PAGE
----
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Re: Fix GCC's preferred stack alignment to match psABI

On Mon, Sep 17, 2012 at 12:28:52PM +0200, Joerg Sonnenberger wrote:
> On Sun, Sep 16, 2012 at 06:36:09PM +0100, David Laight wrote:
> > On Tue, Sep 11, 2012 at 10:22:48PM +0200, Joerg Sonnenberger wrote:
> > > Hi all,
> > > the attached patch consists of two parts. The first part ensures that
> > > GCC honours the SYSV ABI on i386 as used by NetBSD. The second part
> > > adjusts the alignment of stack variables, so that double and complex
> > > double as well as long long are not aligned to 64bit by default, if the
> > > stack alignment is smaller. This avoids triggering unnecessary stack
> > > reliagnments.
> > 
> > What was wrong with enabling -mstackrealign by default?
> > 
> > That leaves the efficiency of aligning the stack on 16 byte boundaries.
> > But adds explicit alignment of the stack only when 128bit alignment
> > is requested.
> It is enabled by default, but doesn't work since the assumption of
> inbound 16 Bytes alignment doesn't match the ABI. There isn't a real
> intermediate option either, since the code can either take the penalty
> of realigning the stack or not. The patch as is defaults to not taking
> it and restores essentially the behavior of old GCC before Linux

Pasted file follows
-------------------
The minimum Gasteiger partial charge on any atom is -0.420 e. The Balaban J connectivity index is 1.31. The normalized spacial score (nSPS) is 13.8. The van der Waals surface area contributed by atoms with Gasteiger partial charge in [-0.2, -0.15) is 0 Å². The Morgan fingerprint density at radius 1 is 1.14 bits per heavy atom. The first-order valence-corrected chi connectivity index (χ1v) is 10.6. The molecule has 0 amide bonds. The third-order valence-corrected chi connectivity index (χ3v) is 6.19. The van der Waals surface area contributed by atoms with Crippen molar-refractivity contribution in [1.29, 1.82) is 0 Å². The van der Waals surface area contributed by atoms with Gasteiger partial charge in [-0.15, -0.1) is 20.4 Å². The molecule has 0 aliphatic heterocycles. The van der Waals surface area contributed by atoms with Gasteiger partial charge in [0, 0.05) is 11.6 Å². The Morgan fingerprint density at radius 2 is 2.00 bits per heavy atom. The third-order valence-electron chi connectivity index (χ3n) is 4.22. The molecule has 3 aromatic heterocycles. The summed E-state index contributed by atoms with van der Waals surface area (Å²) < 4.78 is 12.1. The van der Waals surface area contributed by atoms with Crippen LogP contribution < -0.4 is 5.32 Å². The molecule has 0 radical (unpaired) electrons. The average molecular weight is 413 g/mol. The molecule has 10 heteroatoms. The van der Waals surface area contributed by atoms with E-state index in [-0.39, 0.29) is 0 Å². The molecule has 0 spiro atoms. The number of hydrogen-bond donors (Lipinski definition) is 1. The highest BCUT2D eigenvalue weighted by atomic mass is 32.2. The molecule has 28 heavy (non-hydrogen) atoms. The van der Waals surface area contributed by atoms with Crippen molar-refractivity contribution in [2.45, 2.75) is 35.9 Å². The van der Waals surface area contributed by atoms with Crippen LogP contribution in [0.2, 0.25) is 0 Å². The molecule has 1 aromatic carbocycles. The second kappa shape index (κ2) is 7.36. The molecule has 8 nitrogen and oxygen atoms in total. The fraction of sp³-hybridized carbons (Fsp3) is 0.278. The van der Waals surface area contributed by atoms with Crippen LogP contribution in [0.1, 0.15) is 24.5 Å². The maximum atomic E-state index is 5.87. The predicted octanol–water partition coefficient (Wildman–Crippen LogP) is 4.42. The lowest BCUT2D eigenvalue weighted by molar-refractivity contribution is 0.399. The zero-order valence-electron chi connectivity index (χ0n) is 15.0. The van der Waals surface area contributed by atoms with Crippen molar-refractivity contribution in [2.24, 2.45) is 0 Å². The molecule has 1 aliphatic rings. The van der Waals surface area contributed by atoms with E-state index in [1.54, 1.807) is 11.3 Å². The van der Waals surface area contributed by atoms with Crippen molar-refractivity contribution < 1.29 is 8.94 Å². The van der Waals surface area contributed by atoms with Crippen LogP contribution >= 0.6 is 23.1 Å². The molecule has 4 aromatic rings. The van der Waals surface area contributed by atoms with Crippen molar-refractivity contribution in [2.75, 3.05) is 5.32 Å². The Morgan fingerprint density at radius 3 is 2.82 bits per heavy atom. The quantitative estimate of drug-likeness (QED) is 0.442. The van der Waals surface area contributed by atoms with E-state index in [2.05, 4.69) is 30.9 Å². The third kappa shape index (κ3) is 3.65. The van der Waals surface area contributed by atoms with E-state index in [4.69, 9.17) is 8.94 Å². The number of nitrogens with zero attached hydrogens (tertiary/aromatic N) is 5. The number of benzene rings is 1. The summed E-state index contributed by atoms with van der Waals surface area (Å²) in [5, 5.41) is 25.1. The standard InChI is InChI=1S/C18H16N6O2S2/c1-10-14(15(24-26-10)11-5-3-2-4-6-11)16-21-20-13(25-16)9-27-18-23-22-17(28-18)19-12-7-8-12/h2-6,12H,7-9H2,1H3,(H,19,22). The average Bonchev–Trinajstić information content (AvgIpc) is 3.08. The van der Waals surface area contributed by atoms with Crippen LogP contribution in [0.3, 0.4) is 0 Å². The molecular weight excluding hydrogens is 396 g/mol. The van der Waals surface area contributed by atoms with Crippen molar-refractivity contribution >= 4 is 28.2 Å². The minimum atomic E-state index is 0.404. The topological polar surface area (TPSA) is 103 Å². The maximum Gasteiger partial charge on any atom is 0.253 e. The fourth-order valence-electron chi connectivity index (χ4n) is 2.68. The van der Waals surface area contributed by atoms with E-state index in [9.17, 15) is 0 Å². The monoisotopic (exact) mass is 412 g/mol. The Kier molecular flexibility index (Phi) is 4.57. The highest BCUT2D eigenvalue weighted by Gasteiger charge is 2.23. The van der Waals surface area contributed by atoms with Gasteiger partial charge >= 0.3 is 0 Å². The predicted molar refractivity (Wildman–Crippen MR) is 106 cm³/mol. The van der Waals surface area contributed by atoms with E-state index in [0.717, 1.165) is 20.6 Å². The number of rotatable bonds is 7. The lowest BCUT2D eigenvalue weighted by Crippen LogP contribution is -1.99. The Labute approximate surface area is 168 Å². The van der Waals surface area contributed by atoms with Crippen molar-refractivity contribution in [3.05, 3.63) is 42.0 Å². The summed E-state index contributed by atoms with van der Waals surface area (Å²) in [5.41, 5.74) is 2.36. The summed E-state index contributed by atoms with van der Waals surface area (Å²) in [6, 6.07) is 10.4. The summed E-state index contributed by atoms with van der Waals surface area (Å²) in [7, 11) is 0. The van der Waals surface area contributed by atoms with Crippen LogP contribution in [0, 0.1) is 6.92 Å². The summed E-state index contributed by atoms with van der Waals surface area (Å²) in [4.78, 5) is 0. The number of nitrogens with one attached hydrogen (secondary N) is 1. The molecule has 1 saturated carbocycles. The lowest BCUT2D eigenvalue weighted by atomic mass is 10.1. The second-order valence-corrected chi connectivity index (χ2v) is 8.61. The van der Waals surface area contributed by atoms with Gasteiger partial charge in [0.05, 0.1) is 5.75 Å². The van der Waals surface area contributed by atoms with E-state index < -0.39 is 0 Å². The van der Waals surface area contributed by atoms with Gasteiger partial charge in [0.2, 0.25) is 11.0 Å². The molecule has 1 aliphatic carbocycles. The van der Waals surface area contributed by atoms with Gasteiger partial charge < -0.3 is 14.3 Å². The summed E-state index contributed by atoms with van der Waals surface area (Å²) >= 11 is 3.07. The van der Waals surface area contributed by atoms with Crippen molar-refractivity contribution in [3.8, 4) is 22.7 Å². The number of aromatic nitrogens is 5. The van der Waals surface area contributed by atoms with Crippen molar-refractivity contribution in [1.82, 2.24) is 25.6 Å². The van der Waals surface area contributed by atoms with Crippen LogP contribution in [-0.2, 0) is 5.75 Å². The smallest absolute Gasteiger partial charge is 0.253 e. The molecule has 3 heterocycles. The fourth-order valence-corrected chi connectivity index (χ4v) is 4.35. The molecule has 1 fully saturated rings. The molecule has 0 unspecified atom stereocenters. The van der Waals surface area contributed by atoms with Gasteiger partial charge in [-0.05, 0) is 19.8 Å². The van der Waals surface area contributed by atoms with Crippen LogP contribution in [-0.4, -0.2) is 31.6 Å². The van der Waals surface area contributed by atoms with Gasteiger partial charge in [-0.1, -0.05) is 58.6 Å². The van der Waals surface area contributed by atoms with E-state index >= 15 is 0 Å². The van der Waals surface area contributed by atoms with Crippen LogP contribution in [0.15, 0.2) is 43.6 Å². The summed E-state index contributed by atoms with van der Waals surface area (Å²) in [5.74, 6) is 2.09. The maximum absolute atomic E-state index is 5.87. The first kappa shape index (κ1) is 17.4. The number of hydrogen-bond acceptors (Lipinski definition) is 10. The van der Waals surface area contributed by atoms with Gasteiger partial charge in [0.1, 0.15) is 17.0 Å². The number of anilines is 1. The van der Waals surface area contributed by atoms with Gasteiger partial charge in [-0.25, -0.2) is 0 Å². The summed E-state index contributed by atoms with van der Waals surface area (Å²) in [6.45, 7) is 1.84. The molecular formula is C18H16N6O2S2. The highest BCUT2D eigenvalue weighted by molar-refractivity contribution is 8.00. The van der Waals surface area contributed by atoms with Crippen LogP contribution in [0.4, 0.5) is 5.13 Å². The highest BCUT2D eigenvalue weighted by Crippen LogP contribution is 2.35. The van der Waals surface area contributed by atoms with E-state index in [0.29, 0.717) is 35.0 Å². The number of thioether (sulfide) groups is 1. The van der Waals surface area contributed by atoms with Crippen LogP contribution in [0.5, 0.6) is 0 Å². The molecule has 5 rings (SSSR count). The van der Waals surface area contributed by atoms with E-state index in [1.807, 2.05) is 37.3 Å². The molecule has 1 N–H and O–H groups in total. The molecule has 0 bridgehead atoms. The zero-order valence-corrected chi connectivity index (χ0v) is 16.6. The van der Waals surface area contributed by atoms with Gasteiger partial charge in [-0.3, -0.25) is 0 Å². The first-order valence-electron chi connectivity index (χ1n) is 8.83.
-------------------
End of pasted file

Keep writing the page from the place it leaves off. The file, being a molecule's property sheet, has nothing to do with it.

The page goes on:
> switched to the "GNU" ABI. The only case where it might actually be
> slower is if the CPU does provide a real penalty for loading a double
> from a misaligned dword (e.g. address is 4 mod 8). I doubt that a lot of
> code is affected by that, if at all. In that case, explicit realignment
> can still be requested.

It isn't enabled in the source I looked at, and specifying it on the
command line adds stack realignment if anything requires 16 byte alignment.
(As is done if 32byte alignment is requested.)

There are definitely real penalties for accessing 8 byte aligned items
on 4 byte boundaries - likely to affect real code.
Even 'rep stosd' is faster on 8 byte aligned addresses (on some cpu).

gcc goes to some lengths to align 8 bytes items (uint64 and double)
on 8 byte stack boundaries - rather than using the 4 byte alignment
they get within structures. Your patch throws this away at a later time.

If we set -mstackalign and align the stack in exec and for threads,
then the stack stays aligned through gcc calls - giving aligned
8 byte items, but any frames that need 16bit alignment get the stack
realigned (which involves using %ebp relative addressing for the args
and %esp relative addressing for the local (unless alloca() is also used)).

Non-gcc compiled functions might misalign the stack, but gcc code won't
mind that.

There might also be asm code lurking (maybe JIT in pkgsrc somewhere)
that assumes 16byte alignment. Fixing that will be a PITA.

Since there are no instructions that require 8 byte aligned data
there is no need ever realign the stack in that case.

I've also looked at the effect of also using (the builtin) alloca().
That carefully allocates aligned data (by allocating too much data),
and generates a wierd stack frame when the locals also require stack
alignment. You really don't want that special case at all.


David Laight: david%l8s.co.uk@localhost

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